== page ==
I’ve had the BT Home Hub 5 for a few months now, and it keeps restarting and generally acting like a cut-price pile o’ shite. So, in an effort to monitor its shitey-ness, I figured that my home server could extract the uptime and the traffic usage every x minutes.
The HH5 is – on paper – a great little router especially as it has an Infinity modem built in meaning you can do away with the separate OpenReach white box. You can’t mount it on the wall which is annoying, and the feet are fairly useless at keeping it from toppling over, but it does output both 2.4 and 5Ghz wireless networks. One of its big downside, at least for myself, is the lack of any way of scripted monitoring (e.g. SNMP).
While on a 48 hour long drink/blackout, the idea was posed that the sofa should have under lighting. Seemed like a reasonable request. With the installation of a projector, the room had to be kept as dark as possible. A few dented shins and it was evident that some kind of low-level lighting was required. Jump to having 2 large pieces of MDF cut to 10mm narrower to the sofa outline and we’re half way to victory. Looking through Ebay it was easy to find LED strips that would be sufficient to wrap around the perimeter of the MDF; it was just a matter of controlling the colours.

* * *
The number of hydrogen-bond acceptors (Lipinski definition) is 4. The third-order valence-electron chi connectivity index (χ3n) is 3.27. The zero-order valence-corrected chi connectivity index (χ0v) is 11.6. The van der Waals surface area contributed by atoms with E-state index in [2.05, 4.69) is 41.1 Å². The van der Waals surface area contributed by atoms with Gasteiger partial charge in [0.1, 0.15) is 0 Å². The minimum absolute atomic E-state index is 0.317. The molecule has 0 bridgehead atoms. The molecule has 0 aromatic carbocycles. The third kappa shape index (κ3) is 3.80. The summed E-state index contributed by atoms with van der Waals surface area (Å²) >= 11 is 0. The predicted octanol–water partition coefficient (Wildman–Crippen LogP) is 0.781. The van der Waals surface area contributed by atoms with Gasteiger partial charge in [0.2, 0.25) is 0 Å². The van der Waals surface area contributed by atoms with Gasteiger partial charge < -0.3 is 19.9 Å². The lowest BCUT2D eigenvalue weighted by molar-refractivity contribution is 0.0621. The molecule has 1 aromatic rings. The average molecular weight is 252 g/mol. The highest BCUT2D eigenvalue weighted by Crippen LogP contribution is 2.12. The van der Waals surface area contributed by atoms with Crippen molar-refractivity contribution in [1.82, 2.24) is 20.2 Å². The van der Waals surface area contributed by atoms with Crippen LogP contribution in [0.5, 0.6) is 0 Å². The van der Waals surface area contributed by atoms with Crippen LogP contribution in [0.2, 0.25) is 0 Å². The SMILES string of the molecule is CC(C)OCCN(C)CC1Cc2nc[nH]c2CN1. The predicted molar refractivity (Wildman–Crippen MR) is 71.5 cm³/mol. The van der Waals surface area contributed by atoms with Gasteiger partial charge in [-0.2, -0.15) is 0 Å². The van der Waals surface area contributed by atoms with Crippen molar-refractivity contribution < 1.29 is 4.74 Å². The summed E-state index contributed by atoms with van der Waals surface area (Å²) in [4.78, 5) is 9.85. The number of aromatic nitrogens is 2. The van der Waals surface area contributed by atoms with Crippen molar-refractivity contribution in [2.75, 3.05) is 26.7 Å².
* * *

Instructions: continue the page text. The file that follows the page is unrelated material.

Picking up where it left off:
My home automation and monitoring system runs off two separate radio networks; RF12 and XRF. The RF12 network communicates with a JeeNode LED board, which also runs the light strip for the centre cabinet. The XRF network uses a USB stick made by the makers of the XRF radio.
Both of these devices create a serial port instance on the Ubuntu server, and pass through exactly what is sent or received – either PC to radio, or radio to PC. In order for my web apps to communicate with them, I had to find a way to constantly monitor what was received, and also a way to send commands out.